War on terror

Dragon tales circulating at Guantánamo

 

Some captives this summer at Guantánamo’s prison camps have been reading about dragons, both a Viking tale for boys and the one that’s tattooed on the girl.

 
A photo of a copy of a captive's charcoal drawn for an art class at the U.S. Navy Base at Guantanamo Bay, Cuba, and hanging on a wall in the detention center library on Sept. 12, 2011. A sailor at the Navy base cleared this image for release.
A photo of a copy of a captive's charcoal drawn for an art class at the U.S. Navy Base at Guantanamo Bay, Cuba, and hanging on a wall in the detention center library on Sept. 12, 2011. A sailor at the Navy base cleared this image for release.
CAROL ROSENBERG / THE MIAMI HERALD

crosenberg@miamiherald.com

If circulation at the detention center library is an indicator, captives are keeping busy in their cellblocks with Captain America comics, Westerns, self-help books and video games.

Titles just back from the camps during a recent visit included: Malcolm Gladwell’s “Blink” and “The Cardinal Principles of Islam” along with books of Arab poetry and proverb.

Detainees also checked out “The Girl With The Dragon Tattoo,” in English, and its sequel “The Girl Who Kicked The Hornets Nest” — in Russian.

“True Grit” just got back from the camps, too, and “they’ve begun asking about Western movies,” explained the librarian, a civilian Defense Department contractor who will only give her first name, Rosario.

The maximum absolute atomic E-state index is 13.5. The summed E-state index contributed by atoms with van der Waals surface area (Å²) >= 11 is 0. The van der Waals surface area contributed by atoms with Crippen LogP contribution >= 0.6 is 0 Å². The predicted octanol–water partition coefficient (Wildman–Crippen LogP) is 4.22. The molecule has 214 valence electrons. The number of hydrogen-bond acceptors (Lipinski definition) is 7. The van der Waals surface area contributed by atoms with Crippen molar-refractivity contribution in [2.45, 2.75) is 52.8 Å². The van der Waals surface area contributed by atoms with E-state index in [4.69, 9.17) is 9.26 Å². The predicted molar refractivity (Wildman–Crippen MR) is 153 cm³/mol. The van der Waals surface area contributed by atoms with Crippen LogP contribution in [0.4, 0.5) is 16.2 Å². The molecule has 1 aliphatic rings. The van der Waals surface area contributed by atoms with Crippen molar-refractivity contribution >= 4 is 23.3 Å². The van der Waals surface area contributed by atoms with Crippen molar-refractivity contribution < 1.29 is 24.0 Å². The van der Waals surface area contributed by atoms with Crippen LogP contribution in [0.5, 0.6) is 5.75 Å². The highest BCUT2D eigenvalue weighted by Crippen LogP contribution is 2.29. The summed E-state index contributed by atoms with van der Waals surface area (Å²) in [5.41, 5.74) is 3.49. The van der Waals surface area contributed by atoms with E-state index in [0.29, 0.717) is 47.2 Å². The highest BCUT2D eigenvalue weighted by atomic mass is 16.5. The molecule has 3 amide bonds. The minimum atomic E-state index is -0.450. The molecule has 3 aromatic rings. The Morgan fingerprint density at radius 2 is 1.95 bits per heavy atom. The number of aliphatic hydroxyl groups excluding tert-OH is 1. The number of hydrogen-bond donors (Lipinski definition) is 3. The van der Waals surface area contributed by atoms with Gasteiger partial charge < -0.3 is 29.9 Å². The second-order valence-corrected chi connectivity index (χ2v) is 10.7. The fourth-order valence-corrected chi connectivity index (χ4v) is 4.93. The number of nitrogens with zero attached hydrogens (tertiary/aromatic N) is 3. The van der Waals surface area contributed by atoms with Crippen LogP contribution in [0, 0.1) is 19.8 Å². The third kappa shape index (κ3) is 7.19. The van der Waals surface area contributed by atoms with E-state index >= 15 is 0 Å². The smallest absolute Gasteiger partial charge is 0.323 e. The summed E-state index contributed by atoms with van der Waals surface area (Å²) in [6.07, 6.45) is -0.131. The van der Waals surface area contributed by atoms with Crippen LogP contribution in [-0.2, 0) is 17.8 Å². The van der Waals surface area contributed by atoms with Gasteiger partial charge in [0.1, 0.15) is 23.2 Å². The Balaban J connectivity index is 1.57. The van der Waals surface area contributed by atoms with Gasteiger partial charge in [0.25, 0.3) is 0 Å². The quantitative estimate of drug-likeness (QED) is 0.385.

Westerns for the 171 captive Muslims who’d been scooped up in the war on terror?

“John Wayne kind of stuff,” she said.

Harry Potter seems to have run its course. Now “How to Train Your Dragon,” is emerging as a bestseller. The nine-book series aimed at elementary school kids tells the story of a scrawny Viking boy and his extraordinarily small dragon.

Rosario reported surging interest in hand-held video game that tests their skills. “Are You Smarter Than a 5th Grader?,” in English, is a quiz game and several handheld gardening games let players plant crops against a clock.

The library boasts that it has 24,000 titles — 17,000 of them books and the rest DVDs, magazines and newspapers. Religious books are among the most circulating, she said.

The emphasis has long been Arabic, in part because that’s the predominant language in the camps. But International Committee of the Red Cross delegates arranged for delivery of two Pashtu newspapers. So Rosario has the guard staff circulating those, too.

Read more Guantánamo stories from the Miami Herald

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